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THE GREAT COMMISSION

by Dr. R. L. Hymers, Jr.

A sermon preached on Lord’s Day Morning, March 2, 2008
at the Baptist Tabernacle of Los Angeles

“Go ye therefore, and teach all nations, baptizing them in the name of the Father, and of the Son, and of the Holy Ghost: Teaching them to observe all things whatsoever I have commanded you: and, lo, I am with you alway, even unto the end of the world. Amen.” (Matthew 28:19-20).


Many of you came here for the first time this morning. We went out on the streets. We invited you to come, and you came to this service. But why did we invite you to come and be with us today? This sermon will answer that question, and let you know why we went out of our way to bring you here this morning. I think the answer will excite you, and make you want to come back and be with us again.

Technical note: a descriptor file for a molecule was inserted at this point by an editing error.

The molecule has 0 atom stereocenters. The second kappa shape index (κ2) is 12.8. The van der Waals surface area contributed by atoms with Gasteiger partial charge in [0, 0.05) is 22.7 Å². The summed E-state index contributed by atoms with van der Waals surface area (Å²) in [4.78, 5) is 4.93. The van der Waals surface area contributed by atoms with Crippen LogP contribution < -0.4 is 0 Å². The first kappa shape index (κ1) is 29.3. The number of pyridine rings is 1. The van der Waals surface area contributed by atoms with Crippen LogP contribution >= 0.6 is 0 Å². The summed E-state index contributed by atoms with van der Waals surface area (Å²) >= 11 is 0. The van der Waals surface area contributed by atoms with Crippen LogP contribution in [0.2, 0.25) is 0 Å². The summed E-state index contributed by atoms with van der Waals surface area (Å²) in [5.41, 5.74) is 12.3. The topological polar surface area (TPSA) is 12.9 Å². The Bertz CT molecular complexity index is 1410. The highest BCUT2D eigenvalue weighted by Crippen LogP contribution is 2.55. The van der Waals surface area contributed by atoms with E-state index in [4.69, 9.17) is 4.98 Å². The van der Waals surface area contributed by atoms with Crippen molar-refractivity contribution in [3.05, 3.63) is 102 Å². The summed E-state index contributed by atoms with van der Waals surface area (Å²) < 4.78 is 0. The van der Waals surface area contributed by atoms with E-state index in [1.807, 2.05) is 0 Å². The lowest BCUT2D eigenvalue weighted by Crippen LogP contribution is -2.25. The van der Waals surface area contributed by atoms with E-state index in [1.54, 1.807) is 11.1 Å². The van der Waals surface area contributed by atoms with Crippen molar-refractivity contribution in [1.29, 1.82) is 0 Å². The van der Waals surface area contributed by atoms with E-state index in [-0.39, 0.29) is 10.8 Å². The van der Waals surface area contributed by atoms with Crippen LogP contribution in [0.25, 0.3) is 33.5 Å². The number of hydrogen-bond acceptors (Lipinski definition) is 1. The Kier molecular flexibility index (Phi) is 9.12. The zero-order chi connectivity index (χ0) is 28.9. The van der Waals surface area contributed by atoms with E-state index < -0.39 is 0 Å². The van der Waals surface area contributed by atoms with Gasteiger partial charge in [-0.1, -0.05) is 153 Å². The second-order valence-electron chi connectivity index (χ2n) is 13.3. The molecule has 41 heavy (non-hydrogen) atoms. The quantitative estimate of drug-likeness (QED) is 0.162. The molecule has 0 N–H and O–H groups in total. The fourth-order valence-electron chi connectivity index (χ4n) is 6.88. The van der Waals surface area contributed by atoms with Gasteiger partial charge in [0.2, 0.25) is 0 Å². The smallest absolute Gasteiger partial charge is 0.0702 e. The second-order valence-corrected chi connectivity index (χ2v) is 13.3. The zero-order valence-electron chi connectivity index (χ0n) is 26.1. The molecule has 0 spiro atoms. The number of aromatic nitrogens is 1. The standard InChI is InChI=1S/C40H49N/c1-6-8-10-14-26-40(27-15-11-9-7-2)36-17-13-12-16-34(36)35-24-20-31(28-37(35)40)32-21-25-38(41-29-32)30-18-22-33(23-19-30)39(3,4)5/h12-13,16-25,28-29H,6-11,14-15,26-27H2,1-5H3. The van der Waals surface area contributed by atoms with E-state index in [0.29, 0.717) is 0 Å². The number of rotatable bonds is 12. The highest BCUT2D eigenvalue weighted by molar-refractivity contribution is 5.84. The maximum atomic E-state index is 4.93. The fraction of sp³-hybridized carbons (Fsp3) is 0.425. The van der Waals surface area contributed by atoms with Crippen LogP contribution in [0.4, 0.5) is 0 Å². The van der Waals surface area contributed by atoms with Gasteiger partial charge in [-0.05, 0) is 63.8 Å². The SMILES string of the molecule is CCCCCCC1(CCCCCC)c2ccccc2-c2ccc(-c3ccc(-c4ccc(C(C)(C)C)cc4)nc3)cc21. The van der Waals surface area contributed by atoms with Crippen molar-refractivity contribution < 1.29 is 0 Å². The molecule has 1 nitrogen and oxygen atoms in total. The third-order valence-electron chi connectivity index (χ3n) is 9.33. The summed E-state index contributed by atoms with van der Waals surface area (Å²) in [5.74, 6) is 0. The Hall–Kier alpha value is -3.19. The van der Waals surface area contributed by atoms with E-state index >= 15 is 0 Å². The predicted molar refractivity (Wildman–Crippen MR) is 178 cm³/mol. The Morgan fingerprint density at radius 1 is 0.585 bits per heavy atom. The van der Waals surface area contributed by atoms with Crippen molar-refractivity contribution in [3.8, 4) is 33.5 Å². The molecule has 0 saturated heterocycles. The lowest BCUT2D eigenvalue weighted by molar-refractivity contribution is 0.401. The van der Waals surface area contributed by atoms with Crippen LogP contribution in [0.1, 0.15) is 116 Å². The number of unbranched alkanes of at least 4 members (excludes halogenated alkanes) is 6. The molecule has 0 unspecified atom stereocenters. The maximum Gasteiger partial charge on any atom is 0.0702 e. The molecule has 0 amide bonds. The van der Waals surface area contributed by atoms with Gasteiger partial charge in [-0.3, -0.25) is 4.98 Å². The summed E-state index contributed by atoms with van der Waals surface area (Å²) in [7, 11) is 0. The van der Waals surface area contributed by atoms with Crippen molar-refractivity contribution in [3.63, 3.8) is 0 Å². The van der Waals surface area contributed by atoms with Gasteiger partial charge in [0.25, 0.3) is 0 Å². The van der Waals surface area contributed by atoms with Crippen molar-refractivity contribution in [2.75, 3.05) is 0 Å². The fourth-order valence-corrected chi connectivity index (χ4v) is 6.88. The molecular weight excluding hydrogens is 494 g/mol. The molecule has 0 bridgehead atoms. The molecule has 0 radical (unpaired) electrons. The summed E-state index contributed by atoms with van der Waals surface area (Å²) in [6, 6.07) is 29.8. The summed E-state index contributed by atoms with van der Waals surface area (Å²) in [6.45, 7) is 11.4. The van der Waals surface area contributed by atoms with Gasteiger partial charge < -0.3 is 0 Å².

Many people think that evangelism should be done by a few people in the church, maybe the pastor and the deacons, or a few other special people. But that is not what the New Testament teaches. The Great Commission of Matthew 28:19-20 is given to every member of the local church. Dr. W. A. Criswell correctly said,

The commission of Jesus was to the whole church in every age. The imperative word in the commission is “teach all nations,” more literally rendered as “make disciples” (W. A. Criswell, Ph.D., The Criswell Study Bible, Thomas Nelson, 1979, note on Matthew 28:19-20).